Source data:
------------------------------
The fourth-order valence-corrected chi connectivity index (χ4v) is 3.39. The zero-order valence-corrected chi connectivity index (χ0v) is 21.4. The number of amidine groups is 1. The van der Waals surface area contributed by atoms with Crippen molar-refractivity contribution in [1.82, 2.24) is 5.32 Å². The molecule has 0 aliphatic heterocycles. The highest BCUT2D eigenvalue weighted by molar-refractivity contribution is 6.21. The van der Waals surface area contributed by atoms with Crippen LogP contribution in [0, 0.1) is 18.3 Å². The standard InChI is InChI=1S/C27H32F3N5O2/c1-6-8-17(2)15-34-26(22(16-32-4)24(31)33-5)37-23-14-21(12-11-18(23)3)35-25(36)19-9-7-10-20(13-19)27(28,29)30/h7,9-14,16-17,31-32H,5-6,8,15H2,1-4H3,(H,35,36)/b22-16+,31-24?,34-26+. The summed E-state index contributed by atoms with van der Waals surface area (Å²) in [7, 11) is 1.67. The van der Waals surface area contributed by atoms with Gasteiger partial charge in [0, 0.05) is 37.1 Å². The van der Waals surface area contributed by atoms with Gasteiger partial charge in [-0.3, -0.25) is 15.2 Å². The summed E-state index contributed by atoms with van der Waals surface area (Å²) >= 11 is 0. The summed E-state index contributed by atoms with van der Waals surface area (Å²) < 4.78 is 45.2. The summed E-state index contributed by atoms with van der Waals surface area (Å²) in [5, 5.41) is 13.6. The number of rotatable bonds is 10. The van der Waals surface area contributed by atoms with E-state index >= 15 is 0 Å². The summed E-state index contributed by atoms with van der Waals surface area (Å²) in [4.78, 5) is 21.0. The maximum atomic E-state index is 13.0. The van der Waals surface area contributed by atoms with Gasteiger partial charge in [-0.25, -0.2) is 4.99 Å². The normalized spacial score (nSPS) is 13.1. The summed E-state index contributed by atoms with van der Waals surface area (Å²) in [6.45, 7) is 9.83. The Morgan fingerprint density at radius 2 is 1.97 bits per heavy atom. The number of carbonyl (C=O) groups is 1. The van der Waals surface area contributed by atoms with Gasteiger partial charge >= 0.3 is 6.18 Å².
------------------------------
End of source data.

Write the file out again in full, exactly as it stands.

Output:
The fourth-order valence-corrected chi connectivity index (χ4v) is 3.39. The zero-order valence-corrected chi connectivity index (χ0v) is 21.4. The number of amidine groups is 1. The van der Waals surface area contributed by atoms with Crippen molar-refractivity contribution in [1.82, 2.24) is 5.32 Å². The molecule has 0 aliphatic heterocycles. The highest BCUT2D eigenvalue weighted by molar-refractivity contribution is 6.21. The van der Waals surface area contributed by atoms with Crippen LogP contribution in [0, 0.1) is 18.3 Å². The standard InChI is InChI=1S/C27H32F3N5O2/c1-6-8-17(2)15-34-26(22(16-32-4)24(31)33-5)37-23-14-21(12-11-18(23)3)35-25(36)19-9-7-10-20(13-19)27(28,29)30/h7,9-14,16-17,31-32H,5-6,8,15H2,1-4H3,(H,35,36)/b22-16+,31-24?,34-26+. The summed E-state index contributed by atoms with van der Waals surface area (Å²) in [7, 11) is 1.67. The van der Waals surface area contributed by atoms with Gasteiger partial charge in [0, 0.05) is 37.1 Å². The van der Waals surface area contributed by atoms with Gasteiger partial charge in [-0.3, -0.25) is 15.2 Å². The summed E-state index contributed by atoms with van der Waals surface area (Å²) >= 11 is 0. The summed E-state index contributed by atoms with van der Waals surface area (Å²) < 4.78 is 45.2. The summed E-state index contributed by atoms with van der Waals surface area (Å²) in [5, 5.41) is 13.6. The number of rotatable bonds is 10. The van der Waals surface area contributed by atoms with E-state index >= 15 is 0 Å². The summed E-state index contributed by atoms with van der Waals surface area (Å²) in [4.78, 5) is 21.0. The maximum atomic E-state index is 13.0. The van der Waals surface area contributed by atoms with Gasteiger partial charge in [-0.25, -0.2) is 4.99 Å². The normalized spacial score (nSPS) is 13.1. The summed E-state index contributed by atoms with van der Waals surface area (Å²) in [6.45, 7) is 9.83. The Morgan fingerprint density at radius 2 is 1.97 bits per heavy atom. The number of carbonyl (C=O) groups is 1. The van der Waals surface area contributed by atoms with Gasteiger partial charge >= 0.3 is 6.18 Å².